On the supply side, Turkey’s companies are what economists call “vertical integration,” which means that they either carry out all production steps directly, or control these steps with contractual agreements. Over time, turkey production has shifted dramatically, away from a model in which turkeys were hatched and raised in one location, and towards one in which steps in turkey production became separate and specialized—with some of these steps occurring on a much larger scale. The result was increased efficiency in turkey production. Here are some comments from the 2007 USDA report, with references to the graphs omitted to make them easier to read:

In 1975, there were 180 turkey hatcheries in the United States compared to 55 in 2007, or 31 percent of the 1975 hatcheries. Incubator capacity in 1975 was 41.9 million eggs compared to 38.7 million eggs in 2007. Hatching densities have increased From an average capacity of 33,000 eggs per hatchery in 1975 to 704,000 eggs per hatchery in 2007.

For several decades, turkeys were historically hatched and raised in the same process and either slaughtered on or near where they were raised. Historically, operations owned the parent stock of turkeys they raised while providing them with their own eggs. The increase in technology and perfecting turkey farming has led to highly specialized processes. Each production process in the turkey industry is now mainly represented by various specialized processes.

The eggs are produced in laying facilities, some of which have had the same genetic turkey lineage for more than a century. The eggs are immediately shipped to hatcheries and placed in incubators. Once the balls have been hatched, they are usually shipped to a brooding pen. When the husks are mature, they are transported to the fattening facilities until they reach slaughter weight. Some operations use the same building for the entire turkey raising operation. Once the turkeys reach slaughter weight, they are shipped to slaughter facilities and processed for meat products or sold as whole birds.”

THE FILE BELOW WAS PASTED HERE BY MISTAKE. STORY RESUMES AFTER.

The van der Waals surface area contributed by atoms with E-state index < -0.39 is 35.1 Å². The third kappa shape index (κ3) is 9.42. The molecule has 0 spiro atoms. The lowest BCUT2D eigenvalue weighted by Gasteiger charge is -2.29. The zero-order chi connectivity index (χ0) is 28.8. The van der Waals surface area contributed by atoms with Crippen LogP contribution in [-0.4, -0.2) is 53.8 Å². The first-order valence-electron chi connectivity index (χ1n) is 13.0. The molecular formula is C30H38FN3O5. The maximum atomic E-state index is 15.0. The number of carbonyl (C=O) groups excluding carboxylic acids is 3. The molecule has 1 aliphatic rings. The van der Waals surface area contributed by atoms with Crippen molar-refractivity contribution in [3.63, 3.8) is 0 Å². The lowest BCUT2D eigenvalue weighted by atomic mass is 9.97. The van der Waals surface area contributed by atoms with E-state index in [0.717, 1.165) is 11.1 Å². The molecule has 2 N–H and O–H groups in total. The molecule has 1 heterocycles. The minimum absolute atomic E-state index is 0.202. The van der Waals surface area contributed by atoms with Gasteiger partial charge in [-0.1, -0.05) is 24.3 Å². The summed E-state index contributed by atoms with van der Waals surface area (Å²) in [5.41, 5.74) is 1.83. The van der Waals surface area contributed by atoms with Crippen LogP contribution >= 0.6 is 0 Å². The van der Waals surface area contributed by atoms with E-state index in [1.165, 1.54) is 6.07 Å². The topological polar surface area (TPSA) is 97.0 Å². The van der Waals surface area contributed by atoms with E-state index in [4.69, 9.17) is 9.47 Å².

U.S. agriculture is full of examples of remarkable increases in yields over a few decades, but such examples always elude me. I tend to think of “turkey” as a product that doesn’t have much opportunity for technological development, but I’m clearly wrong. Here is a graph showing the rise in turkey size over time from the 2007 report.

A more recent update from a news article shows that trend has continued. In fact, most commercial turkeys are now raised through artificial insemination, because the males are too heavy to do otherwise.

Turkey production is not a very concentrated industry with three relatively large producers (Butterball, Jennie-O, and Cargill Turkey & Cooked Meats) and then more than a dozen medium-sized producers. Given this reasonably competitive environment, it’s interesting to note that, in the past, the turkey price hike — that is, the margin between the wholesale price and the retail price — tended to fall around Thanksgiving, which clearly helps keep the price down for consumers. However, this pattern may weaken over time, as margins were higher on the last two Thanksgivings, Kim Ha of the USDA explains this in the November 2018 Livestock, Dairy and Poultry Outlook. The vertical column lines in the figure show Thanksgiving. She writes: “In the past, retail prices of turkey in the holiday season at Thanksgiving were typically near yearly lows, while wholesale prices rose. … The data suggests that in the past Thanksgiving season the relationship between retail and wholesale prices of turkey may have be decreasing.”

If this post whets your appetite for more discussion, here’s a post on making processed pumpkin and another on some of the economics of mushroom production. happy times! Anyway, Thanksgiving is my favorite holiday. Good food, good company, no gifts – and all these good topics of conversation. What do you not like?